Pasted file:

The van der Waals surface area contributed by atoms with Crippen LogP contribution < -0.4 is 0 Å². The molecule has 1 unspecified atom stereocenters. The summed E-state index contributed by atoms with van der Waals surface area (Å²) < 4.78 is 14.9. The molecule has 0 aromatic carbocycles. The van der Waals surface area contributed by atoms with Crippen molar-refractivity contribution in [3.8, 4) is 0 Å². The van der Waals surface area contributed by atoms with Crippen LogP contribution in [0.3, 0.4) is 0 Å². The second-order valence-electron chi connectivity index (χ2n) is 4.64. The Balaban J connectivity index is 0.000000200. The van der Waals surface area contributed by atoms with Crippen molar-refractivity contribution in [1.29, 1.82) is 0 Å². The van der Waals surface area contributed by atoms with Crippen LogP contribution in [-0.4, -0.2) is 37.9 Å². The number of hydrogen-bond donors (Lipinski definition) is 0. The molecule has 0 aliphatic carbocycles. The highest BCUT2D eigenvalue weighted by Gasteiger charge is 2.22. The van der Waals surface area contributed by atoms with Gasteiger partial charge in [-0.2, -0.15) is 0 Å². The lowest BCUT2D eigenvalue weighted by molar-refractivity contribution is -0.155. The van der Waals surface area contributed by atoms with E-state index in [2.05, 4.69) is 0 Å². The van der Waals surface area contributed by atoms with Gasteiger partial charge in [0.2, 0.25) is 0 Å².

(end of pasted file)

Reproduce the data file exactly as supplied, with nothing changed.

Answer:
The van der Waals surface area contributed by atoms with Crippen LogP contribution < -0.4 is 0 Å². The molecule has 1 unspecified atom stereocenters. The summed E-state index contributed by atoms with van der Waals surface area (Å²) < 4.78 is 14.9. The molecule has 0 aromatic carbocycles. The van der Waals surface area contributed by atoms with Crippen molar-refractivity contribution in [3.8, 4) is 0 Å². The van der Waals surface area contributed by atoms with Crippen LogP contribution in [0.3, 0.4) is 0 Å². The second-order valence-electron chi connectivity index (χ2n) is 4.64. The Balaban J connectivity index is 0.000000200. The van der Waals surface area contributed by atoms with Crippen molar-refractivity contribution in [1.29, 1.82) is 0 Å². The van der Waals surface area contributed by atoms with Crippen LogP contribution in [-0.4, -0.2) is 37.9 Å². The number of hydrogen-bond donors (Lipinski definition) is 0. The molecule has 0 aliphatic carbocycles. The highest BCUT2D eigenvalue weighted by Gasteiger charge is 2.22. The van der Waals surface area contributed by atoms with Gasteiger partial charge in [-0.2, -0.15) is 0 Å². The lowest BCUT2D eigenvalue weighted by molar-refractivity contribution is -0.155. The van der Waals surface area contributed by atoms with E-state index in [2.05, 4.69) is 0 Å². The van der Waals surface area contributed by atoms with Gasteiger partial charge in [0.2, 0.25) is 0 Å².